Today’s Word of the Day is wombat because why not?
Wombats, the common, the southern hairy-nosed, and the northern hairy-nosed, live in Australia with their marsupial cousins (quick—name two marsupials).
Wombats have terrible vision. They are nocturnal, live underground, and are mostly solitary, which means there’s not much to see. Which may be why wombat optometry never really caught on.
Wombats are reasonably big—they can weigh up to 88 pounds (maybe there’s a rule that says they can’t go to 89?).
If absolutely necessary (and by “absolutely necessary” I mean “Seriously Absolutely”) wombats can run. Very, very fast. Faster than all but the fastest humans. (And by “fastest human” I mean a toddler trying to avoid naptime.) Specifically, wombats can run up to 25 miles per hour which is pretty speedy (Usain Bolt has been clocked at 28 mph but he didn’t keep it up very far).
Running might be fun for some humans (present author not included) but as far as wombats go, sleeping, eating, and pooping (we’ll get back to the pooping) are much more fun. Which makes wombats equivalent to college students on the weekend.
They can also jump. None have been recruited to the NBA because they have terrible ball handling skills.
Wombats have tough backsides (and, yes, by “backside” I mean buttocks). To defend itself, a wombat will leap (with all the grace of a nearly blind, 88 pound sack of potatoes) into a burrow and block the entrance with its tushy.
If you’ve ever studied Australian wildlife, you’ll know that there is an abundance of predators with lots of sharp teeth and toes and whatnot, and you’ve got to be pretty darn tough of tush to expose your backside to all that predator-ness.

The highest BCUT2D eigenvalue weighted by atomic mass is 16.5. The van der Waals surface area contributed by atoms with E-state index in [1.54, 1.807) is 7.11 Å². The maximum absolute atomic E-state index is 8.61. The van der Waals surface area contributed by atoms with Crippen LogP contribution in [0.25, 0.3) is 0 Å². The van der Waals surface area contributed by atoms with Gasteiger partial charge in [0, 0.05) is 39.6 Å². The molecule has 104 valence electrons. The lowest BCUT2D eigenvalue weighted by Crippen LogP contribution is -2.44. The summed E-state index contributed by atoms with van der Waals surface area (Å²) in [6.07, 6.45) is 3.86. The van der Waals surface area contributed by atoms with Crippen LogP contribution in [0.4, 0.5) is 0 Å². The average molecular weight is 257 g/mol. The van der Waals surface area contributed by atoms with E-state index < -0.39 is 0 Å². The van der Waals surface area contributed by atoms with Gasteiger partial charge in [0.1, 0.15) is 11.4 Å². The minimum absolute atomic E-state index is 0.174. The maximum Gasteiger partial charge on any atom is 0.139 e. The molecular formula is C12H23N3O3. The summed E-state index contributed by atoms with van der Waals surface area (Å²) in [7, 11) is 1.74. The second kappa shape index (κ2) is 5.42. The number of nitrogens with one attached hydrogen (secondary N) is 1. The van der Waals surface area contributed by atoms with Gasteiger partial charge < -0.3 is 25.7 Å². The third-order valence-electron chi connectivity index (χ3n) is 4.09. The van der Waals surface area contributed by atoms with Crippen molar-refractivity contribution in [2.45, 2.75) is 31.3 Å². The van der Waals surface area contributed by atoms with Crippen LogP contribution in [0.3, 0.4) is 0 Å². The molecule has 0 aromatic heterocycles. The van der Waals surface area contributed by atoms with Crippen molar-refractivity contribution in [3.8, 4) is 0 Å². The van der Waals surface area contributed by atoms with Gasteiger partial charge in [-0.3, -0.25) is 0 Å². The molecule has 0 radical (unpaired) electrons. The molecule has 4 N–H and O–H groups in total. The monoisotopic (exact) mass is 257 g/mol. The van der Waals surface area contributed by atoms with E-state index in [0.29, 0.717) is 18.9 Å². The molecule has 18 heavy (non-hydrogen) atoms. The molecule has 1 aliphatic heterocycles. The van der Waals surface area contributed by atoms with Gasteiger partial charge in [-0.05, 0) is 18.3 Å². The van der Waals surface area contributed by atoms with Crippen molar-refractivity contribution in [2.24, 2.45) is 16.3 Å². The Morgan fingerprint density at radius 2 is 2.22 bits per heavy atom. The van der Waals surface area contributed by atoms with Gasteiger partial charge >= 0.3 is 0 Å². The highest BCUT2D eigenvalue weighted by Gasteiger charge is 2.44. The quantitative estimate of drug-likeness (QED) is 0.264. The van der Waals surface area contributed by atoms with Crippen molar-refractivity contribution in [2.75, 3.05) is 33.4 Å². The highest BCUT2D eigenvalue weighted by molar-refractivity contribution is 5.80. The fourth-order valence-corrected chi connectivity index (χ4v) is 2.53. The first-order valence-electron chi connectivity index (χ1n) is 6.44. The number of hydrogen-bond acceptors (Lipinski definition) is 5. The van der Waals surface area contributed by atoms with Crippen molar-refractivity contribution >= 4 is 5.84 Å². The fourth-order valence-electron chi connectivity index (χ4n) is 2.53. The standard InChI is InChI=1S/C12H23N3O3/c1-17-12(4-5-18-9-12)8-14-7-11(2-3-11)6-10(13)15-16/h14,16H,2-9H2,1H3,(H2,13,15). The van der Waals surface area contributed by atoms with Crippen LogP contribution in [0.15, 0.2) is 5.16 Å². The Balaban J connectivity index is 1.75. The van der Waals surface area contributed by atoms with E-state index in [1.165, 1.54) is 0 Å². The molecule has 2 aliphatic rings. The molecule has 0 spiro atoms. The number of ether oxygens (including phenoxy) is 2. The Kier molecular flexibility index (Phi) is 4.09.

Back to the poop, which may be the most interesting thing about wombats (never thought I’d say that, did you?).
Wombats poop cubes. Not because they have tough backsides. And not because they have play-doh-like square sphincters.
Wombats have perhaps the driest poop on the planet. Their digestive process takes 14-18 days which allows most of the nutrients and water to be absorbed (this is good for the wombat). The highly dry poop and lack of rectal muscle contraction mean (you guessed it) cube-y poopy.
Like many other animals, wombats leave poop lying around for a variety of reasons. Poop explains a lot about who the poop-leaver is. If you are well-versed in these things (and wombats are) you can write a thesis about the poop-leaver’s gender, health, age, recent dietary changes, and feelings about reality TV. You can also tell that there is a wombat around and perhaps you ought to leave the territory and build your own warren elsewhere.
Wombats like to be left alone. And poop is an excellent way to say “get thee gone.”
Wombats like to put their poop out like billboards. And they like their poopbillboards to be highly visible (emphasis on high). So they put their poopy pellets on top of rocks or logs (or billboards if they happen to find one). The cube shape keeps the poop from rolling off its perch.
Aren’t you glad today’s word of the day is wombat?
Koalas and Kangaroos are both marsupials, proving that being a marsupial increases your cuteness factor by 1000%. Which leads to the following beauty tip: If you’re not cute enough, grow a pouch.